BE THEIR GUEST
How to Be a Perfect Houseguest
Crashing with family or friends? Etiquette experts weigh in with 13 tips on the delicate art of mooching so that you can be the perfect houseguest—you know, the kind that hosts invite back.
Finesse an Invite
Sue Fox, author of Etiquette for Dummies, suggests a subtle approach to feel out whether a family member might be up for hosting you. You could start by asking, "Gee, when I'm in town, maybe I can come by? Can you suggest any hotels in the area?"
"It's not OK to hint that you should be invited to spend the night," says Lizzie Post, great-great-granddaughter of etiquette authority Emily Post and author of lifestyle guide How Do You Work This Life Thing? "But it can happen through conversation. You might call a friend and say, 'Hey, we're coming through town and we'd really love to see you. Could we get together?' Then, leave it up to them to take the next step. Don't get upset if they're not rolling out the welcome mat."
Keep Your Visit Brief
"At the very start, deal with the exact start and end date of the visit," says Post. "Personally, I think no one should stay more than three days—you know the saying that both fish and houseguests stink after three days. It's true." If you want to visit the area longer, bite the bullet and split your stay between your friend's place and a hotel.
Be Clear and Up Front About Everything
Hosts do not deserve to be surprised that you've brought two German shepherds and your latest biker boyfriend, when they expected only you. "Never assume that bringing your pets, children, friend, or family member is acceptable if you're not directly told or invited to bring them," says Fox.
"You must also be up front about any dietary issues. It's awful when a guest shows up and says, 'I forgot to tell you I'm a vegan,'" says Norine Dresser, author of Multicultural Manners: Rules of Etiquette for the 21st Century.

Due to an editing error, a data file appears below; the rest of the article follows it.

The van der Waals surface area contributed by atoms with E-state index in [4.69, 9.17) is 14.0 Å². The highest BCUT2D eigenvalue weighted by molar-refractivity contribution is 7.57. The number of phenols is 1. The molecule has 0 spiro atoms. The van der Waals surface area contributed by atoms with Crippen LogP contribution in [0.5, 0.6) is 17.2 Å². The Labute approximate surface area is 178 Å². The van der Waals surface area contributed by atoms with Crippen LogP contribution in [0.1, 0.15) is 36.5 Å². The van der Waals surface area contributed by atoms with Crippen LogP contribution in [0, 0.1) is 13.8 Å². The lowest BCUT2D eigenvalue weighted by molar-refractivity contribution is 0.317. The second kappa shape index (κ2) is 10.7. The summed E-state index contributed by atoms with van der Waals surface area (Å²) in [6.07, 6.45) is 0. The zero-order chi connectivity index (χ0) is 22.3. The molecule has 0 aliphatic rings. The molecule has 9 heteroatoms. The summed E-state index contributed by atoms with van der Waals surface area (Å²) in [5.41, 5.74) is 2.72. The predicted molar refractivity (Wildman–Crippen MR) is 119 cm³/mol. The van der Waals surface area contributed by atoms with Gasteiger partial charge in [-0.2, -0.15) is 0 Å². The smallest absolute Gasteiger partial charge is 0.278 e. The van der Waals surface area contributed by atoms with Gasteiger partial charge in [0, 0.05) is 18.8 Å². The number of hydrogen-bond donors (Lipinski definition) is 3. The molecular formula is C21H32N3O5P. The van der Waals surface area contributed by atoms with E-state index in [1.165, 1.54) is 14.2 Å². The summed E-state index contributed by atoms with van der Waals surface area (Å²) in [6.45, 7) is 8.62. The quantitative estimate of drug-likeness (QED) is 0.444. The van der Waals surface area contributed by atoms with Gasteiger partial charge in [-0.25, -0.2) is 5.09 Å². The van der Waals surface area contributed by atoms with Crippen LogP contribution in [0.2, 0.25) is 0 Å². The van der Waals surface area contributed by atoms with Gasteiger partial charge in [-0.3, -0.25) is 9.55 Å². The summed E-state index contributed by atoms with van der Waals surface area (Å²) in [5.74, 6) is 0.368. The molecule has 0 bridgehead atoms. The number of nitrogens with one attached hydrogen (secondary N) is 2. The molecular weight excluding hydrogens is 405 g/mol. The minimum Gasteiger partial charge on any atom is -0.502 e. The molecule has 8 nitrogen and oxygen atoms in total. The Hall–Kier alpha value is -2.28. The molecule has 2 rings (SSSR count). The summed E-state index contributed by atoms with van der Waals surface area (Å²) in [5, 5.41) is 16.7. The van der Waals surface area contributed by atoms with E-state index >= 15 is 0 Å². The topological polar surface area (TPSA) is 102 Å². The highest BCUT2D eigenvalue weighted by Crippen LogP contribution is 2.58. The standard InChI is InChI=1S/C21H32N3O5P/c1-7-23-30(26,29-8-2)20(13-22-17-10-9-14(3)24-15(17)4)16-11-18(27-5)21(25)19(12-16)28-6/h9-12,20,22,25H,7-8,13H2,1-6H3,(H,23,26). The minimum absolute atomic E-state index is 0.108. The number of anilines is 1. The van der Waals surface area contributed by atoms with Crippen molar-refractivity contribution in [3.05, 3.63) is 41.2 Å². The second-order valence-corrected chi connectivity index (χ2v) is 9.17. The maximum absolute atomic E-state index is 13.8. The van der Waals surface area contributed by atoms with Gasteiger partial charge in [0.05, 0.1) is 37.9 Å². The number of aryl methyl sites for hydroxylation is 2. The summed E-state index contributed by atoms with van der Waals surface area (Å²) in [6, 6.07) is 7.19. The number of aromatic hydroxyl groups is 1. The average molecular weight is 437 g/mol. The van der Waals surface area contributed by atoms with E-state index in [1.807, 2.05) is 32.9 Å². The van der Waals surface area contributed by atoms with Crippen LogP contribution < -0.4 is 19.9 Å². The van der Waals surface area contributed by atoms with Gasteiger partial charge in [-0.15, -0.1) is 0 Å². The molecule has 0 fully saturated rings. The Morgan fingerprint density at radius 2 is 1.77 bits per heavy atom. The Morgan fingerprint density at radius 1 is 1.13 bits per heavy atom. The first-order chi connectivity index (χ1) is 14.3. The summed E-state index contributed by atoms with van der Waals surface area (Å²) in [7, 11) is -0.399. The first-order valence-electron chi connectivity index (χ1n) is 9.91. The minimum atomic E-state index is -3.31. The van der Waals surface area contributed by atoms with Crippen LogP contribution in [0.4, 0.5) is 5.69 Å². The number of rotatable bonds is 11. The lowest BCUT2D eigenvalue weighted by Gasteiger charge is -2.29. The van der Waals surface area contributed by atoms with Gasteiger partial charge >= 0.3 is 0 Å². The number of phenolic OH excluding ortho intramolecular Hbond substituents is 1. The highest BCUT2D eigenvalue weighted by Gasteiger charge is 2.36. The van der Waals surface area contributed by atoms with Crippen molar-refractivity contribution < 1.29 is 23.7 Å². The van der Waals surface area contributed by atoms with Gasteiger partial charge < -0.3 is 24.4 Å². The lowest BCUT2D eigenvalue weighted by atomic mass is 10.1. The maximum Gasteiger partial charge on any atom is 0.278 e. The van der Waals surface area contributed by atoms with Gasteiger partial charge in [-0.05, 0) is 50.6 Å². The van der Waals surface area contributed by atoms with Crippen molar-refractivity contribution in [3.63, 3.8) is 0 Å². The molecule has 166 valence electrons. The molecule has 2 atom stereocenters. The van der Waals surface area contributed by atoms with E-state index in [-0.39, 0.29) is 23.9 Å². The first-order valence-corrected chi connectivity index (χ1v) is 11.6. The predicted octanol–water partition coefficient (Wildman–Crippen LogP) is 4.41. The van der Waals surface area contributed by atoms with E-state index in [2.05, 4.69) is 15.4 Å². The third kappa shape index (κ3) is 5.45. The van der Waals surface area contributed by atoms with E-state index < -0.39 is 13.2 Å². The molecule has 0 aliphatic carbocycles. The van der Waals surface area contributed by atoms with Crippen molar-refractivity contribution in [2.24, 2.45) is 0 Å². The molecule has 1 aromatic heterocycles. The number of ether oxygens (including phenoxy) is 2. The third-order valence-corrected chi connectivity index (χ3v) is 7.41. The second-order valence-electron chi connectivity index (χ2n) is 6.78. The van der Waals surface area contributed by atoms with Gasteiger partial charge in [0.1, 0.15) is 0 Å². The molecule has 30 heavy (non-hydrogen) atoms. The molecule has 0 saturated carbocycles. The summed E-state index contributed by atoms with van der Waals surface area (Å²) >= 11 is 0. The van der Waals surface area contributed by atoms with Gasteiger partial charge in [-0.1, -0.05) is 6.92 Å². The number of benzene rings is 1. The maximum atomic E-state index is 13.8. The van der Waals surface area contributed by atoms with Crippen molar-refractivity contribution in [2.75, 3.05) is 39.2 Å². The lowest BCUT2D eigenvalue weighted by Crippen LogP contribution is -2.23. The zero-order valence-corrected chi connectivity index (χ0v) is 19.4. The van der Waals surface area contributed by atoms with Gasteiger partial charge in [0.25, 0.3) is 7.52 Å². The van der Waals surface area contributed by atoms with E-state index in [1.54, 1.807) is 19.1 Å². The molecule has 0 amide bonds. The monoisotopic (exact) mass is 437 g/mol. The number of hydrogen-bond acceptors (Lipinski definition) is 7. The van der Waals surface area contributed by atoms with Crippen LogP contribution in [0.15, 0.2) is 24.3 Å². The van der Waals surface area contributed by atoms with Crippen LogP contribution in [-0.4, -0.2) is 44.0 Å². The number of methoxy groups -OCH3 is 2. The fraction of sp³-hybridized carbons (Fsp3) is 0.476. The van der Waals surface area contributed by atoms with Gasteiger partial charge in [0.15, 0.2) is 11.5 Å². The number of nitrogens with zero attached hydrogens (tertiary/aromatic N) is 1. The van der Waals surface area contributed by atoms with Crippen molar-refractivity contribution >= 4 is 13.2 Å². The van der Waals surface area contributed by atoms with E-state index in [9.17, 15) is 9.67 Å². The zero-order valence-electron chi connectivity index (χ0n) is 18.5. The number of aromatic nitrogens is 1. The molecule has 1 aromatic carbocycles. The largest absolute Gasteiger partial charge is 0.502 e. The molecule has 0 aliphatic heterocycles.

Maintain Contact in Advance
"Check in a few days before the visit to get directions and double-check the dates," advises Post. "And most definitely touch base on the morning of the day you're supposed to arrive. If anything changes your planned arrival time, you absolutely must call your hosts. It's rude to have people waiting around for you."
"Hosts will generally provide you with towels," says Dresser. "But ask before you take just any towel from the closet. In some families, each person has his or her own towel, and you don't want to upset anyone by drying off with the wrong one." As for pretty much everything else you'll need in the bathroom—shampoo, toothpaste, toothbrush, a special soap if you're particular—bring your own. It's OK to ask to use some toothpaste if you've forgotten yours.
Acknowledge Everyone in the House
Pet the hosts' dog, say hello to their aunt who lives above the garage, and most of all, make an effort to be nice to the hosts' children. "You don't have to get on your knees with the kids or play board games the entire time you're there," says Post. "But you should pay attention to the kids, even if you're not a 'kid person.' Every parent loves it when other people enjoy spending time with their kids."
Make It Look Like You're Not There
Wipe down the sink after you shave. Make the bed. Tidy up every chance you get—especially if you have children. "Don't leave toys in a pile, or worse, scattered all over the place," says June Hines Moore, author of Manners Made Easy for the Family. If you're in a makeshift bedroom in an office or the living room, fold up the futon. The goal is to make it look like no one is even visiting.
Offer a Helping Hand
This may be your vacation, but the host is not a combo cook-maid-butler-concierge. Offer to pick up groceries, do the dishes, mix some margaritas, chop vegetables for dinner, or take the dog for a walk, and make your offer an earnest one. "Let me help with that" is better than "You're all set in the kitchen, right?"
But don't be pushy. "Some people are weird about their kitchens," says Post. "They don't like other people messing with their spices. So if they turn down your request to help, back off."
Respect House Rules and Schedules
"Watch what the host family does," says Dresser. "If they take off their shoes, you take off yours." Be especially respectful if your hosts have to work during your visit. "Ask about your host's morning routine," says Post. "Then stay clear of the bathroom when your host needs the shower."
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